Egg Freezing Booklet Download
Learn more about egg freezing with our comprehensive Egg Freezing Booklet!
Although protocols can vary, typically the process is two weeks involving:
Some patients may additionally benefit from two weeks of hormonal preparation prior to beginning stimulation. The addition of these medications helps follicles grow at the same rate to optimize the number of eggs retrieved.
Our goal is to obtain the greatest numbers of healthy eggs from your ovaries. The eggs begin in a small “antral” follicle in your ovary. Ovarian stimulation gently prompts these follicles to grow or “mature” a cohort of eggs. You will follow this process and can see how we measure your follicles during your monitoring appointments, which are usually 20-30 minute morning visits leading up to your retrieval. Based on the growth of your follicles (assessed by ultrasound), and hormone levels (assessed by blood tests), we adjust your medications and time your final injection, the “trigger shot” which causes the eggs to complete maturation for retrieval.
Some patients report bloating and may feel tired from the hormones. These effects are usually well tolerated and do not require treatment. While the injections can cause minor irritation and discomfort, our patients make it through just fine. We’ll provide instructions and tips to make it easier.
During the retrieval, you’ll be under anesthesia for 20 minutes. Most patients wake up with minimal discomfort or cramping that does not require additional medication. For the few patients who experience more severe cramping, rarely do they need more than Tylenol.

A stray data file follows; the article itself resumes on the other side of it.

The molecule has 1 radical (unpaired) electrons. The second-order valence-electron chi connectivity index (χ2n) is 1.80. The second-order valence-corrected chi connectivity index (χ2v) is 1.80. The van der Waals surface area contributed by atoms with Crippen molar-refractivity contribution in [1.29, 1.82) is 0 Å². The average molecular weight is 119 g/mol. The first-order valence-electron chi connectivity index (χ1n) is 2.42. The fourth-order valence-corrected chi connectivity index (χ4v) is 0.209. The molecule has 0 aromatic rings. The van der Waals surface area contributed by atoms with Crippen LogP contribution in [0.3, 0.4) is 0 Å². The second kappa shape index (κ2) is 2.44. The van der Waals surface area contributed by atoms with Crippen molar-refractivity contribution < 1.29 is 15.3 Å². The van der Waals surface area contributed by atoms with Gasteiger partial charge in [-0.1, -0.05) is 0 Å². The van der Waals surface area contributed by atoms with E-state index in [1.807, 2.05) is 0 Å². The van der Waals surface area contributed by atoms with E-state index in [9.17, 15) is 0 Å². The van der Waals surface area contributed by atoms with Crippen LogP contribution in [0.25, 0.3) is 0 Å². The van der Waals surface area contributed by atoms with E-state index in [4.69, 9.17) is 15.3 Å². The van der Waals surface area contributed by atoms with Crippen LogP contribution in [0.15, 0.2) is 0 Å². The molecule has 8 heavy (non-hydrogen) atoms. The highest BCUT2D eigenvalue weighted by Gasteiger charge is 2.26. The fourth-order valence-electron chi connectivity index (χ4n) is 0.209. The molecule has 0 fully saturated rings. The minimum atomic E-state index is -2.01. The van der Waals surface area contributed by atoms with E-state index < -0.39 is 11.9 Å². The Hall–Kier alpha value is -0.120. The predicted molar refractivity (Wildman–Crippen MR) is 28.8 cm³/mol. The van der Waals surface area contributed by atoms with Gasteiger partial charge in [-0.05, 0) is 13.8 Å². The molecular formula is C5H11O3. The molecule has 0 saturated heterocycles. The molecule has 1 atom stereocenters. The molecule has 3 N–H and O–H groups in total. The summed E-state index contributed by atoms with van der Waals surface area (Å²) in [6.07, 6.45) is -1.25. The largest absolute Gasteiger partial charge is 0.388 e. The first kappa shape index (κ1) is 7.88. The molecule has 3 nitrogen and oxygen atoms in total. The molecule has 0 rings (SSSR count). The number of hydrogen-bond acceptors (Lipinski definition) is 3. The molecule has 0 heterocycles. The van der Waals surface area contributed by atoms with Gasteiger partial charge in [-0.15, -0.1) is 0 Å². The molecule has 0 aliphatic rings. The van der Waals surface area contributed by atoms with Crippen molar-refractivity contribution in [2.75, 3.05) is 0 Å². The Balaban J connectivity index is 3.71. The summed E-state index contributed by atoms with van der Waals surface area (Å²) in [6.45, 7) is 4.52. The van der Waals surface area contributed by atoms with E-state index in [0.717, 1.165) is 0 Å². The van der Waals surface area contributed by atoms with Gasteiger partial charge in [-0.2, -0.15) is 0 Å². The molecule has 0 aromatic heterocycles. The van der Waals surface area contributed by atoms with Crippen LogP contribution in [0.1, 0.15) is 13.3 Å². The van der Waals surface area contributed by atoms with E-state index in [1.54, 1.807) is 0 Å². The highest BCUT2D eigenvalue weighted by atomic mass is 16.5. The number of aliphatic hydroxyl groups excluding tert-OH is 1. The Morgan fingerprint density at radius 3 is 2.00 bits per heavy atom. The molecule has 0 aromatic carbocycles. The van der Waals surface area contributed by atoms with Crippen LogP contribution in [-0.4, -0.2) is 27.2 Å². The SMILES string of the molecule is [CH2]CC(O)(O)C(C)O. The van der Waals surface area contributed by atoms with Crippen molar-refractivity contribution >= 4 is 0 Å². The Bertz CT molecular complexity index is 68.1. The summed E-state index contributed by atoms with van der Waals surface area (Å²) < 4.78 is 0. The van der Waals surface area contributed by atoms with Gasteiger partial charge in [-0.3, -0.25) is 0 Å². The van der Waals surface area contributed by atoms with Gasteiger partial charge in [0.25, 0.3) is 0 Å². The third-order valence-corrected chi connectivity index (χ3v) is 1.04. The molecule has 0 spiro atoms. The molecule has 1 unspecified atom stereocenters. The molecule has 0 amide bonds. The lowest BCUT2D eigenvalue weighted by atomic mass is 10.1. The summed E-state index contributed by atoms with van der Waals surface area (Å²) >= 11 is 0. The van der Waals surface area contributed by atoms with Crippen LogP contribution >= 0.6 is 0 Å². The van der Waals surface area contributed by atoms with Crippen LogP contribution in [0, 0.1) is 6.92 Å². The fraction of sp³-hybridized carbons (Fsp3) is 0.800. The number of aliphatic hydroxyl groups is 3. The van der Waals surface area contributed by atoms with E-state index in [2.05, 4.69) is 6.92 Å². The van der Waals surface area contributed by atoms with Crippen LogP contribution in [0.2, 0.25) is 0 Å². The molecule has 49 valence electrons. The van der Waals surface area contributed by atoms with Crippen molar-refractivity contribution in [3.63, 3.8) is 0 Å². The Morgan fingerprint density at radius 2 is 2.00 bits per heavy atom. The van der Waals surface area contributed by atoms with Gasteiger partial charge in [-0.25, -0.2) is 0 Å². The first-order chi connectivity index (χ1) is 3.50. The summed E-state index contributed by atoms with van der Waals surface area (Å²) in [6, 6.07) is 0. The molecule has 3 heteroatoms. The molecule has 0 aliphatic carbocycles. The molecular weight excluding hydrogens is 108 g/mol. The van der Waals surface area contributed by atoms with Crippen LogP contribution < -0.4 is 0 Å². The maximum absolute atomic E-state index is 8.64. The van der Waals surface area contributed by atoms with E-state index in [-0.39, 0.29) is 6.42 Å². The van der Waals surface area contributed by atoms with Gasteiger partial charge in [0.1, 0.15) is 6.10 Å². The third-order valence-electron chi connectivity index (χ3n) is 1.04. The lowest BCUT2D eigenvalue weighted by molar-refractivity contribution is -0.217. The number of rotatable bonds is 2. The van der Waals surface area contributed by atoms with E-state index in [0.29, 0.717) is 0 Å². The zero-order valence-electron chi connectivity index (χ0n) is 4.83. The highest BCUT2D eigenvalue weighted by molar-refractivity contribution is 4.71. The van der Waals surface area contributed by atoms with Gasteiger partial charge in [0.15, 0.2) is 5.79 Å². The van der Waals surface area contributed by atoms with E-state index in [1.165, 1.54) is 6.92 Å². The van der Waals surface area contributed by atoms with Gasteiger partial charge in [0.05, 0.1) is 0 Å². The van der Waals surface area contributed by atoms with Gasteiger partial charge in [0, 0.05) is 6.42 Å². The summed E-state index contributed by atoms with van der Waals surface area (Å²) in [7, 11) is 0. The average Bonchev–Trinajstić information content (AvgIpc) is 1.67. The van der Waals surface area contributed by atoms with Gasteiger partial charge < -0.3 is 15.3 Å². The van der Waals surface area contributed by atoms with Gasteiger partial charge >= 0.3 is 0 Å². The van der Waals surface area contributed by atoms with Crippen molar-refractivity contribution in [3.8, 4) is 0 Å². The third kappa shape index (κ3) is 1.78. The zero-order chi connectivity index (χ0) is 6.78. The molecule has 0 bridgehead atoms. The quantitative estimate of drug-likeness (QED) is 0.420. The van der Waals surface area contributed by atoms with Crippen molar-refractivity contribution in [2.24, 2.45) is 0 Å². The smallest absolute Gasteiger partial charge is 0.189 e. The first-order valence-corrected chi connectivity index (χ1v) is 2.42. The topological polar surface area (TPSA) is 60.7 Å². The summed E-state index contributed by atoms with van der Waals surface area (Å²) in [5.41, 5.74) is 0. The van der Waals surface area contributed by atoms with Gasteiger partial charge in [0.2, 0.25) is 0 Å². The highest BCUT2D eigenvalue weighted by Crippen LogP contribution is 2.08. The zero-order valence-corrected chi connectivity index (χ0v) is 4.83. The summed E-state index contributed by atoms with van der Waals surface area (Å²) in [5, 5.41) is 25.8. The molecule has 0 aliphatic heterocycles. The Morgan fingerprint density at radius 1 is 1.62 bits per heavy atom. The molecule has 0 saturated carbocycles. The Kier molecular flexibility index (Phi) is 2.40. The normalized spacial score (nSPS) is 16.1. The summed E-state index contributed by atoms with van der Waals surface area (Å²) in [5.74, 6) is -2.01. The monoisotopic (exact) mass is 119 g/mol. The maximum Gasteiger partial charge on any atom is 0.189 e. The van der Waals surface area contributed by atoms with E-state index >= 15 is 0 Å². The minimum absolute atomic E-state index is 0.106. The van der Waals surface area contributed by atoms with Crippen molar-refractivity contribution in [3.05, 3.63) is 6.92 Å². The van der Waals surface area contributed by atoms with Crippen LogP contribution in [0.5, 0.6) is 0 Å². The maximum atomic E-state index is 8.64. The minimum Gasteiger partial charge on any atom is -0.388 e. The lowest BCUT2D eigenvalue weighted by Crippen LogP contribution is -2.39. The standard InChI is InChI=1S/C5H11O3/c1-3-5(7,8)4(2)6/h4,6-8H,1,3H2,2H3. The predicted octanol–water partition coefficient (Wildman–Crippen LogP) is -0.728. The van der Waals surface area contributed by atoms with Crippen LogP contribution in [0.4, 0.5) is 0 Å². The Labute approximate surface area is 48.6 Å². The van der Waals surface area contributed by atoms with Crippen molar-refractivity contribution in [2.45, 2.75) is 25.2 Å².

The idea of giving yourself injections can be intimidating. While many people feel anxious the first or second time, hundreds of thousands of women have safely undergone hormone stimulation and find that they quickly get used to administering their own medications. Some patients have a friend or partner help with the injections. We also work with several nurses who offer home visits to administer nightly injections.
The night before, you’ll have a hearty dinner and then abstain from any food or drink after midnight. The morning of your retrieval, you’ll check in about an hour before the procedure. Your nurse will guide you over to the lab where you’ll change into a warm robe and place your belongings in a secure locker. You’ll meet the anesthesiologist and embryologist who will be caring for you and your eggs. Under their watchful eye, you’ll fall asleep under anesthesia, while our specialists aspirate your eggs using a very fine needle. 20 minutes later, you’ll awaken in our recovery area.
If a fresh semen sample is used, your partner will produce the sample while your eggs are being retrieved. Otherwise, we will thaw a frozen sample.
Our care team will be there to look after you and ply you with juice and snacks. Most patients walk out the door about 45 minutes later. Most patients take the rest of the day off to rest.
The transfer itself takes a few minutes and is not painful. The primary discomfort you may experience will likely be from having a full bladder. A full bladder will help your organs stay in the right place so our team can have the best images for transfer.
You’ll arrive early to change and get ready. There’s no anesthesia required, but we recommend Valium to minimize uterine contractions. You’ll watch us on a closed circuit television as we gently draw your embryo into a thin soft catheter for transfer. You’ll then watch by ultrasound as the embryos are returned to your uterus.